Authored by Jennifer Eaton
At the beginning of this year, the federal Department of Transportation (DOT) prohibited service vehicle drivers from using hand-held devices while driving. The DOT defines a service vehicle as any commercial motor vehicle. Examples of service vehicles include buses, freight carriers, and carriers of hazardous materials. The National Highway Traffic Safety Administration reported that in 2009, there were over five thousand distraction related fatalities and approximately five-hundred thousand accidents resulting from distracted driving. These statistics are a key motivating factor in creating this law.
This new rule means expensive fines for not only individuals that use hand-held devices while operating service vehicles, but also fines for service companies that allow their drivers to use such devices. The individual fines can amount to $2,750 and the company fines can reach $11,000. Text messaging is probably the most recognized form of distracted driving. However, this law also bans holding a cell phone while driving. Exceptions are in place to allow dialing and holding a cell phone to call for help in an emergency.
Even before the prohibition, many service companies had policies in place that explicitly prohibited the use of cell phones and other hand-held devices while driving. In general, these policies are wise because they prevent some accidents involving employees and thus prevent the possibility of litigation and now fines under this new rule.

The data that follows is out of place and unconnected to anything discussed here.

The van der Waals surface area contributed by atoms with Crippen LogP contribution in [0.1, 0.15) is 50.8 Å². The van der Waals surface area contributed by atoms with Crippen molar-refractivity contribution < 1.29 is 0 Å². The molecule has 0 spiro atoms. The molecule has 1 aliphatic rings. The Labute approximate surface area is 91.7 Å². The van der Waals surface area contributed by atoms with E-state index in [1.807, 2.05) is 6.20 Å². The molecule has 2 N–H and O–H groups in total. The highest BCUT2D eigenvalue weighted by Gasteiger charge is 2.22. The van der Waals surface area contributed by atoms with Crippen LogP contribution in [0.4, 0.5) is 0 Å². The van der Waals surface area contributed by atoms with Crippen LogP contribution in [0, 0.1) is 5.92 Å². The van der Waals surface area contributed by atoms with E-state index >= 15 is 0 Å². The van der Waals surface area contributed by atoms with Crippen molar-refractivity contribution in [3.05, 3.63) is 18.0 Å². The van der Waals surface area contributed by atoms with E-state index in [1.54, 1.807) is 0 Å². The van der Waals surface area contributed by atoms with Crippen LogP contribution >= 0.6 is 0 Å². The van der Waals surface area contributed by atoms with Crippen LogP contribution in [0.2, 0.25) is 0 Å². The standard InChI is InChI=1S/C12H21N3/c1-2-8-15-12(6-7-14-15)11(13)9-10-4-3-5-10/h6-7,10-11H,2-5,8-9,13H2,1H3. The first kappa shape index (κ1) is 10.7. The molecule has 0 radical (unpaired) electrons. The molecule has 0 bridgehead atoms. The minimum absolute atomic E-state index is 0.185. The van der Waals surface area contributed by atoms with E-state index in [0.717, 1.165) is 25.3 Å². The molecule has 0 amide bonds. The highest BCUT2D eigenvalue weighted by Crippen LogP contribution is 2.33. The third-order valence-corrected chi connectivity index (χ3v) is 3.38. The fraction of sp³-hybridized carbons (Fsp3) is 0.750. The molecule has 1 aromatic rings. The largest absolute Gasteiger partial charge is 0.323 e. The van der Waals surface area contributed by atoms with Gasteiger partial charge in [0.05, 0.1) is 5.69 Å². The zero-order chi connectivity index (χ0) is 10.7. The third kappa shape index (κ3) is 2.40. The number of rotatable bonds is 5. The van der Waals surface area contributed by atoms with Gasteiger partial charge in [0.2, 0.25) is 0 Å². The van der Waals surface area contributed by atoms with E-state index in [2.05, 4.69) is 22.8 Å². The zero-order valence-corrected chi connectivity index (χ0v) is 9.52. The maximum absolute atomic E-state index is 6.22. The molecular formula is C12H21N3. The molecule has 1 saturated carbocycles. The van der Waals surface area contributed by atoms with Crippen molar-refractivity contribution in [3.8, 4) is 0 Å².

Looking forward, drivers of service vehicles should be cautious and follow this rule or face the steep fines and increased risk of accidents and injuries. Service companies should be proactive and protect themselves by implementing policies that prohibit use of hand-held devices. Given the potential cost to service companies, implementing these policies is a smart potential cost-saving measure. If this new rule applies to your company, it may be wise to contact your attorney to draft a written policy on the use of hand-held devices.
Authored by Jennifer Easton, these articles are meant to bring awareness to these topics and are not intended to be used as legal advice. For more information, contact Mike Sterling or Bill Franczek at 757-446-8600. Visit www.vanblk.com, for our library of Construction Law Tips. Suggestions for a topic? E-mail firstname.lastname@example.org.
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